There's also a great number of fairly basic errors, as well as general oddities in the writing of the book that feel like stones against the windshield when drifting through the book, all of which seem like they should have been picked up by a re-read.

I can only assume the reviewer is conditioned to read 'author voice work'. Author voice work is the homicide that's being done to creativity in the literature world. To clarify, character slang is sacrificed for proper spoken English. More so, the reviewer refers to how she cannot understand and follow Jesse's thought process in Seasons of Pain. Jesse Lelrik, the main character in the Seasons of Pain, is in her early twenties. I tailored Jesse's thinking process and reactions like typical twenty something year olds today. I did that for the sake of artistry betwixt making her stand out from the typical role of a female lead in supernatural horror books. Jesse, despite her flaws is not a damsel in distress, she holds her own in a fight. Also, Jesse doesn't run for help when trouble comes her way. To me this places Jesse apart from typical female leads in horror books.  The most important attribute to Jesse, she gave up her magic - this is showing the reader her strength in giving up her birthright.

There are 'no' basic errors in the Seasons of Pain, the spelling of some words in Seasons of Pain are creative. To explain, some words I made up in the Seasons of Pain, or they're old words that have been set aside to make room for idiot social media words. Slang in Seasons of Pain is richly identical to American culture, which brings to address 'basic' errors in detail. Let's face it, in America no one speaks perfect English.  The majority of the American spoken word is slang that is a grammatical bomb of lunacy attempting to tailor itself as perfected spoken English. As for implementing it into Seasons of Pain, it really makes all the characters have their own voice and they do not suffer 'Author voice.' What I am saying is the characters in Seasons of Pain are alive, how they act and express themselves verbally is artistry to give the readers an unforgettable experience reading Seasons of Pain.


I do believe there's a double standard that exists today when it comes to books versus movies. People like this book reviewer on SPR will enjoy watching movies that have all the mindless violence in it. When it comes to Seasons of Pain showing all faces of horror, the double standard arises. As I shared with you the variables of the double standard from the review I got from SPR, which opens the doors to explore other 'oddities' that are not in favor for creativity to really blossom in literature today.  Notice how some publishing companies will want authors that have trending stories similar to what movies are coming out these days? But that's another topic and something to discuss amongst your friends or me.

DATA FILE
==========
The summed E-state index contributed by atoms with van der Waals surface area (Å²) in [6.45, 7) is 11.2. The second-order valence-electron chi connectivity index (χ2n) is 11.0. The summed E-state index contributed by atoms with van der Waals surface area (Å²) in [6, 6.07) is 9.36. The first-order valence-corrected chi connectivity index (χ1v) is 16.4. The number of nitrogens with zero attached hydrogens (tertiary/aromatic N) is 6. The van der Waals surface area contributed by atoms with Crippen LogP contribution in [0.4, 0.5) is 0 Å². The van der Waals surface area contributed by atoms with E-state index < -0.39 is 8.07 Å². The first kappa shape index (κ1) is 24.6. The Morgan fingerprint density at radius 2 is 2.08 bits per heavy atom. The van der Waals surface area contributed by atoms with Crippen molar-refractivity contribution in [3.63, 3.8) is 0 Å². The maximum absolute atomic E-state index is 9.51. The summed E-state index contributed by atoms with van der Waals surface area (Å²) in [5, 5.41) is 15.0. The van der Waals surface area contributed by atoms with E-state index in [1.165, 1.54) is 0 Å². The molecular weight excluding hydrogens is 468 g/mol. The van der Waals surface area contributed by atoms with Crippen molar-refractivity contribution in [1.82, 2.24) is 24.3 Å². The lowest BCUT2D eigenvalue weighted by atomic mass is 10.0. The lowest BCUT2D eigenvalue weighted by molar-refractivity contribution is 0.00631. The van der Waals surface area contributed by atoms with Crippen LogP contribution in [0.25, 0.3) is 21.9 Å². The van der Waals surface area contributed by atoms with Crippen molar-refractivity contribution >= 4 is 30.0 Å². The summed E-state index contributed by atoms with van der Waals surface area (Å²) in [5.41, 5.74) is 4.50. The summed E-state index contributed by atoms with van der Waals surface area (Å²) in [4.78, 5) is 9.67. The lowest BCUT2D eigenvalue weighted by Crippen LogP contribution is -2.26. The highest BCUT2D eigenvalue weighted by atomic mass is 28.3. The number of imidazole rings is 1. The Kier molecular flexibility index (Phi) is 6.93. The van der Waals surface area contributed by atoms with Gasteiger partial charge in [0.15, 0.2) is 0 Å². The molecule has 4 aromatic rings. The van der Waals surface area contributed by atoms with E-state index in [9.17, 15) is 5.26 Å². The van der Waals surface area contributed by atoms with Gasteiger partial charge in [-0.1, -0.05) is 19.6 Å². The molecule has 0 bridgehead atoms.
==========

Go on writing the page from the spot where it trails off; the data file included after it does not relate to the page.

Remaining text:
I strongly feel my topic should be further investigated.  There may be a plethora of variables as to why the double standard exists towards books. Seasons of Pain is an aggressive read for a reason because the supernatural life is action packed and far from being a 'milk and cookie’ read. When it comes to horror and supernatural, I deliver on a gold platter to the reader and go the extra mile on making 'all' characters possible lead characters as Seasons of Pain progresses. Most importantly, I 'do not insult the reader by making Jesse perfect. I have given her flaws to build a bridge to the readers immediately. On that note I have done that to all the characters if you will.  I want to reader to grow with Jesse as she strives to get back to the high point in her life. I have no idea what Jesse is going to be in the end. And neither do I know how long this series will be. So you can say in confidence I am on the same level as the readers when it comes to figuring out what Jesse will be in the end of her long journey.

Imowen Lodestone


Imowen Lodestone  was inspired to write Seasons of Pain in large part because of his admiration for the creative genius of fellow writer H.P. Lovecraft. He always wanted to write a novel dominated by Supernatural characters that showed readers that these individuals, although endowed with special abilities and keen senses, still get scared and make assumptions. As a result of these failings, they sometimes make mistakes. His goal is to reveal to the reader how Supernatural beings experience fear while telling an action packed tale that does not stop with a scary monster but embraces all brands of fear. For more information on Imowen Lodestone and his book visit his website at


Tips for your Kindle Scout Campaign